• India is the largest coal importer in the world, with 221 Mt in imports in 2015, followed by China with 199 Mt and Japan with 192 Mt. (Message: Regardless of the complaints of European and North American environmentalists, the Asian countries continue massively to rely upon cheap coal supplies to feed their economies.)

 

  • The shares of world electricity generation by fuel in 2014 were: coal, 40.8%; natural gas, 21.8%; hydro, 16.4%; nuclear, 10.6%; other (geothermal, wind, solar, etc.) 6.3%; and oil, 4.3%. (Message: Coal is still king in world electricity production.)

 

  • The 2014 ranking of countries that produce the most electricity from coal combustion is: China (4115 TWh); United States, 1,713 TWh; India (967 TWh); Japan 349 TWh; and Germany (285 TWh). (Message: Asia is leading the way on electricity production based on coal combustion, but even Germany, which has invested over a trillion dollars on wind and solar, is still committed to coal.)

 

  • World total final consumption by fuel in 2014 was: oil, 39.9%; electricity 18.1%; natural gas, 15.1 %; biofuels and waste 12.2%; coal 11.4%; and other 3.3%.

 

  • World oil consumption by sector in 2014 was divided as follows: transport, 64.5%; non-energy use, 16.2%; other (agriculture, commercial, residential, services) 11.3%; and industry 8.0%. (Message: No oil, no transportation. Also, oil is important to far more than transportation.)

 

  • World carbon dioxide emissions from fuel combustion have risen steadily, aside from a very brief downturn after the 2007 financial crisis, from 15,458 Mt in 1973 to 32,381 Mt in 2014. (Message: Despite all the rhetoric, GHG emissions continue to rise steadily.)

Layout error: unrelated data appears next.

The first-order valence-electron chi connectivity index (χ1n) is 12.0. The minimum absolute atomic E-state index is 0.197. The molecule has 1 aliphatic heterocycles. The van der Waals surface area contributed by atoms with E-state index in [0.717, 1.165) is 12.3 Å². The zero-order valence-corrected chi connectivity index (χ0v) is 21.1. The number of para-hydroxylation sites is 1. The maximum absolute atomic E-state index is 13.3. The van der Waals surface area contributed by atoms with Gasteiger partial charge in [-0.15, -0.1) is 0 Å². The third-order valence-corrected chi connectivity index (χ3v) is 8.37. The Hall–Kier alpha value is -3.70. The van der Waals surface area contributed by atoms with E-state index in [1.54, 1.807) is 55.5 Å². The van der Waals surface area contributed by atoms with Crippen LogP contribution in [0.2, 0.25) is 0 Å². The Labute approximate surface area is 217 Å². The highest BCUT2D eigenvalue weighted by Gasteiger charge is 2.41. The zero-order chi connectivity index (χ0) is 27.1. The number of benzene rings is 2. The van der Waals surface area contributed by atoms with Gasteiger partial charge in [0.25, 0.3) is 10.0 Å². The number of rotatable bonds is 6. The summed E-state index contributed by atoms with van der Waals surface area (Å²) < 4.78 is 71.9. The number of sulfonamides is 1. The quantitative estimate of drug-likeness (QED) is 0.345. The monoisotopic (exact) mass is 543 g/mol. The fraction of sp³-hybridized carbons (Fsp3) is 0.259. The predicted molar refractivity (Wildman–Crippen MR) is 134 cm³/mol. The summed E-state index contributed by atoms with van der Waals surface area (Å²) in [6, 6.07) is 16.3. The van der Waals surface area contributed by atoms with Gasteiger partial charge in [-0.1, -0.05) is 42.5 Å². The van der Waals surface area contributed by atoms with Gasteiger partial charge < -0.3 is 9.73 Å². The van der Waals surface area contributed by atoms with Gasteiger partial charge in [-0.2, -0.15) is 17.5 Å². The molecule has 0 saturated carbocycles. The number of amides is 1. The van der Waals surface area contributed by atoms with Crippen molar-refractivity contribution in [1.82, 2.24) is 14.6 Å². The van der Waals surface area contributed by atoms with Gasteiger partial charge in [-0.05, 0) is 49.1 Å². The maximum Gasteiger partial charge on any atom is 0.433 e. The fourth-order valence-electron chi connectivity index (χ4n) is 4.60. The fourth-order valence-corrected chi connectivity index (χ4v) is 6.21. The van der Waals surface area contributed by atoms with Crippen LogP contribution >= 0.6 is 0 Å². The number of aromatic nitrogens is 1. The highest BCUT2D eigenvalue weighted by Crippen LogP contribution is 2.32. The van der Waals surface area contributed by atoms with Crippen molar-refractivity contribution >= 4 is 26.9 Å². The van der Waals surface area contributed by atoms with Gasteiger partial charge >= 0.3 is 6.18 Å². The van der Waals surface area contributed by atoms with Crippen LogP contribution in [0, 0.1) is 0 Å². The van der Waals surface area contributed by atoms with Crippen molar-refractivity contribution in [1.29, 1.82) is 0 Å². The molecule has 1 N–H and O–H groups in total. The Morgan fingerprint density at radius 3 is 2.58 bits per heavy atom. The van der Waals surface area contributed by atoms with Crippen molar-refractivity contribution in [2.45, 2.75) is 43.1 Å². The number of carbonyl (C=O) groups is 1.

• In 1973, the OECD accounted for 66.6% of global CO2 emissions from fuel combustion; by 2014, the OECD share had declined to 36.6%. (Message: All, or almost all, of the emissions growth is occurring outside of the OECD.)

 

  • In 1973, Asia accounted for 8,7% of CO2 emissions from fuel combustion; by 2014, Asia’s share had increased to 40%.

 

The IEA report can be found here:

https://www.iea.org/publications/freepublications/publication/KeyWorld2016.pdf

3 thoughts on “Facts and Fallacies on World Fossil Fuel Use vs Renewables

  1. Pingback: Friends of Science Society calls on West Coast Environmental Law to Walk the Talk on Climate Change and Fossil Fuel Phase-out and Go Without - MONEY® News

  2. Pingback: Why are Tax-Subsidized Charities David Suzuki Foundation and Ecojustice Making False and Misleading Statements on Pipelines and Oil? We Complain to CRA | Friends of Science Calgary

Leave a Reply

Fill in your details below or click an icon to log in:

WordPress.com Logo

You are commenting using your WordPress.com account. Log Out / Change )

Twitter picture

You are commenting using your Twitter account. Log Out / Change )

Facebook photo

You are commenting using your Facebook account. Log Out / Change )

Google+ photo

You are commenting using your Google+ account. Log Out / Change )

Connecting to %s